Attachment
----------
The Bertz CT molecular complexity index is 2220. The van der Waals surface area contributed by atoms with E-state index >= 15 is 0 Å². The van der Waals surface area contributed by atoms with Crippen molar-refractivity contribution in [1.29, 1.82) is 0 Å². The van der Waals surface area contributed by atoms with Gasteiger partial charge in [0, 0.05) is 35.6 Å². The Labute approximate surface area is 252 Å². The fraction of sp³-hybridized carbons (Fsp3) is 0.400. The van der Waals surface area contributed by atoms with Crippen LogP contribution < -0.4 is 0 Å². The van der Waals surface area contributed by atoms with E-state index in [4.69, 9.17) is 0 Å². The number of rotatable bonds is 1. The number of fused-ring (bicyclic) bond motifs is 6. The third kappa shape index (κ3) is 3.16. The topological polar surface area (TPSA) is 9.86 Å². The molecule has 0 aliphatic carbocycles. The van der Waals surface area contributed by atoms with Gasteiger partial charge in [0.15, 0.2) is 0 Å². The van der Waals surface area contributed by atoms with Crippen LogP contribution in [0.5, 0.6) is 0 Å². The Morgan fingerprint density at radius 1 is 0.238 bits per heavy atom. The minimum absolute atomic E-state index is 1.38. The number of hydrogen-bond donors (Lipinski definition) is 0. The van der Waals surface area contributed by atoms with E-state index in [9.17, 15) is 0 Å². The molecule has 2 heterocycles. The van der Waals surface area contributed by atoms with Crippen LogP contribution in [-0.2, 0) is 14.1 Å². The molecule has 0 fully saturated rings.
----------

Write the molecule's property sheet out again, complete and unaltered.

The Bertz CT molecular complexity index is 2220. The van der Waals surface area contributed by atoms with E-state index >= 15 is 0 Å². The van der Waals surface area contributed by atoms with Crippen molar-refractivity contribution in [1.29, 1.82) is 0 Å². The van der Waals surface area contributed by atoms with Gasteiger partial charge in [0, 0.05) is 35.6 Å². The Labute approximate surface area is 252 Å². The fraction of sp³-hybridized carbons (Fsp3) is 0.400. The van der Waals surface area contributed by atoms with Crippen LogP contribution < -0.4 is 0 Å². The van der Waals surface area contributed by atoms with E-state index in [4.69, 9.17) is 0 Å². The number of rotatable bonds is 1. The number of fused-ring (bicyclic) bond motifs is 6. The third kappa shape index (κ3) is 3.16. The topological polar surface area (TPSA) is 9.86 Å². The molecule has 0 aliphatic carbocycles. The van der Waals surface area contributed by atoms with Gasteiger partial charge in [0.15, 0.2) is 0 Å². The van der Waals surface area contributed by atoms with Crippen LogP contribution in [0.5, 0.6) is 0 Å². The Morgan fingerprint density at radius 1 is 0.238 bits per heavy atom. The minimum absolute atomic E-state index is 1.38. The number of hydrogen-bond donors (Lipinski definition) is 0. The van der Waals surface area contributed by atoms with E-state index in [9.17, 15) is 0 Å². The molecule has 2 heterocycles. The van der Waals surface area contributed by atoms with Crippen LogP contribution in [-0.2, 0) is 14.1 Å². The molecule has 0 fully saturated rings.